After attending a talk at Tsinghua University about the AIDS epidemic in the middle part of China—spread by illegal blood donation services—he wanted to do everything in his power to help.

The talk was provided by the founder of NGO, The Chi Heng Foundation (CHF), which provides educational opportunities for children impacted by AIDS and HIV.

“I was shocked by the scale of the impact. The founder mentioned that the charity has struggled during the financial crisis, which made me think: what if there was a business angle to this charity?”

Russ shadowed the founder in the impacted villages, where he took part in a business consultancy project as part of his MBA thesis. He interviewed beneficiaries and spent eight days in the village to gain a holistic understanding of the issues.

“The villages didn’t have enough resources to help themselves out of poverty,” he says.

This is when he came upon the idea of teaching the villagers the skills, such as social media management, to sell their produce.

MBA networking to the top

Russ admits that his main learnings from the Tsinghua Global MBA came from the people he met.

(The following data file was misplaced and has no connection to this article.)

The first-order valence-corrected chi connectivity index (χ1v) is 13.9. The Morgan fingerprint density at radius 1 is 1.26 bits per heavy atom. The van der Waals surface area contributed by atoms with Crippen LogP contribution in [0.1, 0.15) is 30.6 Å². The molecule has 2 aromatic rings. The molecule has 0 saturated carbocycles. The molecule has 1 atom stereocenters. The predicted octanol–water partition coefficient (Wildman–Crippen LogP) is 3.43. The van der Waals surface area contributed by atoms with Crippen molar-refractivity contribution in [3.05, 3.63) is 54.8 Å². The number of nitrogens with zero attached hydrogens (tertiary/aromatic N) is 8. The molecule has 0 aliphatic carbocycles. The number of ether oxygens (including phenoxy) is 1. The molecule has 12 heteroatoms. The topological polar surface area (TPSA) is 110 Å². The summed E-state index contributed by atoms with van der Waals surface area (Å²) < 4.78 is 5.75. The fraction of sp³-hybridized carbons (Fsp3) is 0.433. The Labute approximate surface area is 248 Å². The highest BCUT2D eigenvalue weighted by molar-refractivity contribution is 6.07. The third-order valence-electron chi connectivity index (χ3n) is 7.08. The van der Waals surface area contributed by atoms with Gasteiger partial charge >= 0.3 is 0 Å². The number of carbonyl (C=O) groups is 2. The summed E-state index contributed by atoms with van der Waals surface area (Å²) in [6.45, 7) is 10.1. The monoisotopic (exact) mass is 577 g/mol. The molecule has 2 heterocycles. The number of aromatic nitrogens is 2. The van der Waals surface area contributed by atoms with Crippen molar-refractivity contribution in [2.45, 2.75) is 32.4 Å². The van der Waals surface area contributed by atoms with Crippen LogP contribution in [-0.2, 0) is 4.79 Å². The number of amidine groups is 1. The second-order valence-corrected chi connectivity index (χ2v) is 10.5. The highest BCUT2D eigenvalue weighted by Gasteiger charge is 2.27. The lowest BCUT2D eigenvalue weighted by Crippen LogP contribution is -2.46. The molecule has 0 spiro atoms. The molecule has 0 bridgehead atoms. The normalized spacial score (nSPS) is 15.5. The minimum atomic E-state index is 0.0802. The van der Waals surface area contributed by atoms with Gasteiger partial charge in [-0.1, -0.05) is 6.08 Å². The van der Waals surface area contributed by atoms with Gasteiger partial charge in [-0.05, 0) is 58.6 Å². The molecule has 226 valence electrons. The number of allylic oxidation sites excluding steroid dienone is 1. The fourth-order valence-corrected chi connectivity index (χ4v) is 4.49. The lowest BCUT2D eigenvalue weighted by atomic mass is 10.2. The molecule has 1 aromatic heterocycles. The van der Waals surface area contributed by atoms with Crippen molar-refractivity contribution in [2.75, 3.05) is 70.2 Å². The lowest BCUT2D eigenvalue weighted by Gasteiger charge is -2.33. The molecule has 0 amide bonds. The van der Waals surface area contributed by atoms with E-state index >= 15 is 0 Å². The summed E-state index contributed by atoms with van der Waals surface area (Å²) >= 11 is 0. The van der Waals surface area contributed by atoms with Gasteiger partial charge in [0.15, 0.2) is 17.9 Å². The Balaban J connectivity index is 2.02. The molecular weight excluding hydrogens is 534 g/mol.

He has continued a close association with the school, becoming a teaching assistant for an ethics class taught by Professor Qian Xiaojun, a highly regarded and influential professor at Tsinghua.

He gladly accessed many opportunities via his business school professors, such as getting to interview the CEO of PepsiCo China. He also encountered Apple CEO Tim Cook, a board member at Tsinghua SEM, and Jack Ma, the co-founder of Alibaba Group.

However, it was meeting Mike McNamara, the then CEO of Flextronics—one of the world’s largest electronics manufacturers—that ultimately sealed the course of his career.

Russ was invited to send over his resume for a role at Flextronics.

His position at Flextronics involved driving the company's diversity and inclusion strategy across Asia.

“I used this opportunity to push forward, manage relations, which involved stepping on some toes to push for DEI efforts,” he says.